Since I wrote my original post about the differences between the cultures of the northern Andes Ecuadorians and the folks back in the US, I've come up with a few more thoughts. Here they are:
Yard sales, thrift stores, dollar stores, etc.--there aren't any! I haven't tried to find any in the larger cities but I have been assured by people who have lived here for many years and have looked for them that they don't exist. Oh my, this is tough for a died-in-the-wool frugal shopper. The attitude here is to use it until it's either totally worn out and not worth someone else wanting to use it or passing it along privately to family or friends. There are sometimes clothing drives where some organization or other collects clothing for those in need but the outlets I'm used to just aren't here. Of course the cost of living is already low but the things I would look for in those venues would be things that are higher priced here.
Recycling--I have seen almost no evidence of it yet (see "Garbage" below). There is a program just starting up where artisans in Peguche, a neighboring community, are making art from recyclable materials and they are starting a project where they will be making useful items out of materials people here collect. Their first project is to make "furniture" for a little park right behind the bus terminal and mercado. They're going to make benches out of plastic bottles stuffed with plastic bags. There will be a presentation about it as soon as the people working so hard on it get the PowerPoint presentation done in both English and Spanish. The other recycling I've seen is very interesting. I bought some yarn at the big outdoor market in Otavalo from women who take commercially produced sweaters and unstitch them and sell the yarn. All the yarn I bought (and saw) was very fine but the next time I'm there I'll look for yarn with more interest. This just fascinated me so much that I just bought a few balls of it just to get the feel for it. Some of it was from sweaters where the yarn was able to be pulled out back and forth for a very long way--partway up a sweater front for example--but then there was a ball of yarn with a little of this color and then a little of that color (we're talking 12 to 24 inches, maybe 36" or so) and then another piece was tied on. I'm guessing this was from either waistbands with machine stitched sides or sweaters that were machine sewn up the sides and arms. That was very interesting. Next time I'll know what to look for.
Garbage--we have pickup six days a week. On Monday, Wednesday, and Friday they pick up organics--anything that would be considered food waste or even wilted flowers. Tuesday, Thursday, and Saturday is non-organics. Since it gets picked up so often, what you generally see is a series of plastic grocery bags or a small bucket (the 5-gallon kind from a commercial product or such) sitting out on the curb or in the gutter, waiting to be picked up. It's quite a sight when you're not used to it. No one has big garbage cans, not even businesses, and no one puts out any kind of container they would be upset to see taken. The annoying part is that the street dogs are out in force on the organic garbage days and will tear open the plastic bags if something smells even the least bit appealing to them. I was comfortable leaving my orange peels out there without supervision since even street dogs aren't interested in trying to eat those but I had another small bag of more appealing stuff that I kept in the house until I heard the annoying music it plays (similar to listening to the ice cream truck) coming down the street and took it out when I could just wait for them.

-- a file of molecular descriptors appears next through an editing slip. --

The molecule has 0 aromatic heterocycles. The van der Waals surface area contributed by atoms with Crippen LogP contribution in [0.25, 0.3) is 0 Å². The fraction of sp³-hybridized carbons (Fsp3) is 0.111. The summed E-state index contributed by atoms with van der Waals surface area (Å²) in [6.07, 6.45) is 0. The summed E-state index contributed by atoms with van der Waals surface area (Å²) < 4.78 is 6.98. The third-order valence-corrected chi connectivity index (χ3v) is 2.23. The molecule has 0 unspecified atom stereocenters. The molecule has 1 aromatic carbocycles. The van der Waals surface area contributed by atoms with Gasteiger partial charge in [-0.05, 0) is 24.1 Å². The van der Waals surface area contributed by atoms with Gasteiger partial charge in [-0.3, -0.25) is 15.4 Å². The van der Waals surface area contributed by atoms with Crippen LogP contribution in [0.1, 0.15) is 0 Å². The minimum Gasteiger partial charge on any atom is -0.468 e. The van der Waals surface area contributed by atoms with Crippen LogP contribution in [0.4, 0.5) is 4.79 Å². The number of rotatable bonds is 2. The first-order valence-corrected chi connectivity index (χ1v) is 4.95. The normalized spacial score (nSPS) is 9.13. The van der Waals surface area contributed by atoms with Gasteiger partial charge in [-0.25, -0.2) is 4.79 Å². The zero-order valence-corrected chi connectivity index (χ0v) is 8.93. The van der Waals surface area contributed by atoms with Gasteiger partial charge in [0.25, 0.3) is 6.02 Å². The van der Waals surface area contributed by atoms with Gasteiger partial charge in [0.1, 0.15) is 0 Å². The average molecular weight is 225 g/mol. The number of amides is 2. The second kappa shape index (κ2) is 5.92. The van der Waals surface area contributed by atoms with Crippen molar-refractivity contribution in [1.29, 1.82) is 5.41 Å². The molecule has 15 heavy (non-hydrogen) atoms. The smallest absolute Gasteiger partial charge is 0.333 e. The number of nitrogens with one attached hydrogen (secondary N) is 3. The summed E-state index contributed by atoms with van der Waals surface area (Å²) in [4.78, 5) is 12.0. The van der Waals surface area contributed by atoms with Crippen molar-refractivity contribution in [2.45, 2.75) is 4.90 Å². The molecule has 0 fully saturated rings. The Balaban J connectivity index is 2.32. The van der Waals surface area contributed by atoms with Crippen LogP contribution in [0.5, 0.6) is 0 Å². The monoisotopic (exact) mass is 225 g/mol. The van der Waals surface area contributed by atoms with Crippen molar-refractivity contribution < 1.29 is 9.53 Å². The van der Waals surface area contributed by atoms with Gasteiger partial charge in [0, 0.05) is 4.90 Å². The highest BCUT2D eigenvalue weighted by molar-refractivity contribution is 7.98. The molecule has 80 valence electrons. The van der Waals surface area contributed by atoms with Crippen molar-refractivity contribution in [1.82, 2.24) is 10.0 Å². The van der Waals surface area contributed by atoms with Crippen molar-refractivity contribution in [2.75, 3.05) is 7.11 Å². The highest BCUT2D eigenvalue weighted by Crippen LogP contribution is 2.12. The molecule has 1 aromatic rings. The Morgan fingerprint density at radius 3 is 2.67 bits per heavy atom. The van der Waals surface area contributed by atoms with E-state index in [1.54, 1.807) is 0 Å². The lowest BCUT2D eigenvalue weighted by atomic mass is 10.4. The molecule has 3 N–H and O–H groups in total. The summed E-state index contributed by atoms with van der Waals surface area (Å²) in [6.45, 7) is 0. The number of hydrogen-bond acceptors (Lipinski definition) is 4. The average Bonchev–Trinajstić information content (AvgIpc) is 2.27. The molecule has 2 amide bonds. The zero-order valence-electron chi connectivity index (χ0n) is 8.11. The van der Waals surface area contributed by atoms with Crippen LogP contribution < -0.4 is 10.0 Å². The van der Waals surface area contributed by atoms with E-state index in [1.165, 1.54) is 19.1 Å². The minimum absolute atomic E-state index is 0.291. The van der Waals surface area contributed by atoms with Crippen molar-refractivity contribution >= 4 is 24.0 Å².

Yawning and Belching--these are both considered to be very rude and should be avoided whenever possible.
Being Invited to Lunch--if an Ecuadorian invites you to lunch, it is assumed s/he will pay for it. To offer to pay for the whole thing or even just your portion of it is considered to be tantamount to saying the person who invited you can't afford to pay for it and is an insult.
Drinking--I suspect there are many traditions around this (besides the fact that a very large proportion of Ecuadorian men engage in it regularly and in great quantity) but what I know for sure is that if you are offered a drink from a common cup, it is fairly rude to refuse it. If you turn it down, it should be in a way that indicates you would prefer not to drink anything and not that it's either them personally or especially that it's a communal cup. I generally thank them and pat my tummy and shake my head, indicating that I'm not drinking because of an upset stomach. Even if they don't believe it, it provide them with an opportunity to save face.